Sunday, December 20, 2015

Floral Tea - Tea of the gods



 
Still life by Ambrosius Bosschaert  (1573–1621)

While the common green and black tea is popular, it is by no means the only herb or flower that can prepare a good cup. Flowers not only add joy and beauty to fields and gardens but many are full of medicinal value too. A huge number of flowers are edible and many make an excellent tea from fresh or dried flowers. Very many have excellent health giving and tonic properties too and a few have been discussed in earlier articles of this blog. Prepared with a proper selection and process it may be regarded as the tea of the gods.

A floral tea may be prepared from a single flower or a mix of two or more. While a few floral teas are available in the market, it is a better idea to prepare your own from flowers you have grown and picked yourself and discover your own mix just as long as you know which flowers are edible and pleasant in tea. Try different flowers that grow in your area to see the ones you like best. You may search for its medicinal properties easily on google by using the key words 'medicinal uses' along with the name of flower. Following is a list of some flowers that have been regarded as edible in many parts and may be dried to make a tea. This list is not exhaustive but a good place to start for someone keen to explore floral teas.

Apple Blossoms
Almond Blossoms
Balsam
Busy Lizzie
Cape jasmine
Dianthus
Danedelion
Carnation
Citrus Tree Blossoms
Cornflower
Evening Primrose
Feijoa sellowiana
Filipendula ulmaria
Fuchsia
Garland Chrysanthemums
Hibiscus
Hollyhock
Hyssop
Lemon Balm
Lilac
Monarda
Nasturtium
Palash
Pansy
Polyanthus,
Primrose
Primula
Pot Marigold
Rose
Rosemary
Salsify
Sunflower
Sweet Cicely
Viola
Yucca

If you have access to wild flowers from forest or fields that is even better because such flowers are healthier than garden grown ones just as long as you ensure that it is an edible flower. Garden soils tend to get depleted of some essential nutrients over time. To dry your own flowers, pick fresh blooms when the sun is up, wash and leave to dry for a few hours on a clean sheet in a shaded place. Check that they are fully dry by crushing some to ensure they are crisp to the core. The process may take up to four weeks depending on the flower. When the flowers have become crisp to the touch, turn them around while crushing lightly with your fingers. Leave for a few more days to ensure complete drying. Once dry, store in a container with a tight lid. However, if you have access to a food dehydrator then the drying can be done in a matter of hours. Use a temperature setting as for vegetables.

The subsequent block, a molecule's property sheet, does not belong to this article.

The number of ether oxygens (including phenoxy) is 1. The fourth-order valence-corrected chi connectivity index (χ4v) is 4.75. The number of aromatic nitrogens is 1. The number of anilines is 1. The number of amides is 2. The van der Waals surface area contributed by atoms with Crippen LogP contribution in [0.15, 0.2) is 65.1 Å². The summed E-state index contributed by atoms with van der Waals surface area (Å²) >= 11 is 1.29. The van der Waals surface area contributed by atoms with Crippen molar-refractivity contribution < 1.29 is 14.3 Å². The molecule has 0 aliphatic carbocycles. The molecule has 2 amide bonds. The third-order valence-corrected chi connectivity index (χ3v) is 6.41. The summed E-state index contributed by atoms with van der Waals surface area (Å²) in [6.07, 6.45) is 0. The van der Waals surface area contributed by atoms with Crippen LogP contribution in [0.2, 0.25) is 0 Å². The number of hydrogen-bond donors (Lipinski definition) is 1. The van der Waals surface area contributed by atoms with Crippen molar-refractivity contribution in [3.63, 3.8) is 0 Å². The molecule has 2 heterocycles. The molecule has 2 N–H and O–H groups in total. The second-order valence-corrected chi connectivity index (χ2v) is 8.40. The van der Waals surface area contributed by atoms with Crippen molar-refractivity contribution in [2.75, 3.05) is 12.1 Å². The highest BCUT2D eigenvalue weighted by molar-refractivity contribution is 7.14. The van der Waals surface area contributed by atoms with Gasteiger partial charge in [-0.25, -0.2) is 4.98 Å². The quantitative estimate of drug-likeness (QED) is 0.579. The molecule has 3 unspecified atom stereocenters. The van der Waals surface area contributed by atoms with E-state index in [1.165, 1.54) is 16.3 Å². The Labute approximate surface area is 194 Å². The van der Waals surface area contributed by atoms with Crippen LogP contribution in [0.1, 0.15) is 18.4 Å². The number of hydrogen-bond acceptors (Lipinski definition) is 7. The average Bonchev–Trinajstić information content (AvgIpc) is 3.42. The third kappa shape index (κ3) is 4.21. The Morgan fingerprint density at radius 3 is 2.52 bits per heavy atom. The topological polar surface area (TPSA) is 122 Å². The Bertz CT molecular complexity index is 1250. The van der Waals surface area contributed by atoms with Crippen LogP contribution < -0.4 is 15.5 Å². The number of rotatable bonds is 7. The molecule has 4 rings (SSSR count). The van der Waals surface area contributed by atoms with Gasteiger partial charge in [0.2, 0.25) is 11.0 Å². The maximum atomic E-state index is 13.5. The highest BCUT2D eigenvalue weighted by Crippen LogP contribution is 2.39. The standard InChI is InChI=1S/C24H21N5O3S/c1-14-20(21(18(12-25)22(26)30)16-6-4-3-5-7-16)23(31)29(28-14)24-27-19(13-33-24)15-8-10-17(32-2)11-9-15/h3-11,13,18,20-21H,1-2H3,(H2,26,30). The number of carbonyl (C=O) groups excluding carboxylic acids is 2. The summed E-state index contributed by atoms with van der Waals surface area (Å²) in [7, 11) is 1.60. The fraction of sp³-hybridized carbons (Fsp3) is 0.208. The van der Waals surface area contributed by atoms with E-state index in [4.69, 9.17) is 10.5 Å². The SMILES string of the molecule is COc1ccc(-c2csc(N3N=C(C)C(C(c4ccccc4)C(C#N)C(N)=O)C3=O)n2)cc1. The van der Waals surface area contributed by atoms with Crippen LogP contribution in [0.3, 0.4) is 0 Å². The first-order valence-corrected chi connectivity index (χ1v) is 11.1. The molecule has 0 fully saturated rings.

To prepare the tea, bring water to boil in a pot. You may add a stick of cinnamon to the water while boiling. Now place a heaping table spoon (for two cups) of the dried flowers in a tea pot and pour on it the boiling water. Leave it to infuse for at least five minutes and pour out cups of tea to serve. One may add sugar to sweeten but it is a shame to add a chemical thing to such a lovely tea. For it to be truly the tea of the gods, use honey instead. If it is cold winter evening and you are not averse to drinking alcohol then consider adding a couple of tablespoons of whiskey to the tea just as Queen Victoria used to.

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